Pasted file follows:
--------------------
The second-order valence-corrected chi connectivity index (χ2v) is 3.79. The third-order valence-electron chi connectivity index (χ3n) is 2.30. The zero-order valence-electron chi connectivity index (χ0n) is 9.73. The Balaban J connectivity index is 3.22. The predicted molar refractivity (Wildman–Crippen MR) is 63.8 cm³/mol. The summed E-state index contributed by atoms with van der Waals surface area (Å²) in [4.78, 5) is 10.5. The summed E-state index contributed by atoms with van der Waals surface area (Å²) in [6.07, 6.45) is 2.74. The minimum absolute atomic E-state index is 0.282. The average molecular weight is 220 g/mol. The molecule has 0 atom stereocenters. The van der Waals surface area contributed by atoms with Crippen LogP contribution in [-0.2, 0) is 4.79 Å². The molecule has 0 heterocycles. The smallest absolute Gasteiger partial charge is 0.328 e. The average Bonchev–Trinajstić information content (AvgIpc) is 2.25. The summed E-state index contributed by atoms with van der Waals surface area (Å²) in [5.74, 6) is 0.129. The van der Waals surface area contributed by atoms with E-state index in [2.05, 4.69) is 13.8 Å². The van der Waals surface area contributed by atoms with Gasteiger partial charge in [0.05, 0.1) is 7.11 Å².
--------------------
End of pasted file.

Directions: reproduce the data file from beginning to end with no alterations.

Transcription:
The second-order valence-corrected chi connectivity index (χ2v) is 3.79. The third-order valence-electron chi connectivity index (χ3n) is 2.30. The zero-order valence-electron chi connectivity index (χ0n) is 9.73. The Balaban J connectivity index is 3.22. The predicted molar refractivity (Wildman–Crippen MR) is 63.8 cm³/mol. The summed E-state index contributed by atoms with van der Waals surface area (Å²) in [4.78, 5) is 10.5. The summed E-state index contributed by atoms with van der Waals surface area (Å²) in [6.07, 6.45) is 2.74. The minimum absolute atomic E-state index is 0.282. The average molecular weight is 220 g/mol. The molecule has 0 atom stereocenters. The van der Waals surface area contributed by atoms with Crippen LogP contribution in [-0.2, 0) is 4.79 Å². The molecule has 0 heterocycles. The smallest absolute Gasteiger partial charge is 0.328 e. The average Bonchev–Trinajstić information content (AvgIpc) is 2.25. The summed E-state index contributed by atoms with van der Waals surface area (Å²) in [5.74, 6) is 0.129. The van der Waals surface area contributed by atoms with E-state index in [2.05, 4.69) is 13.8 Å². The van der Waals surface area contributed by atoms with Gasteiger partial charge in [0.05, 0.1) is 7.11 Å².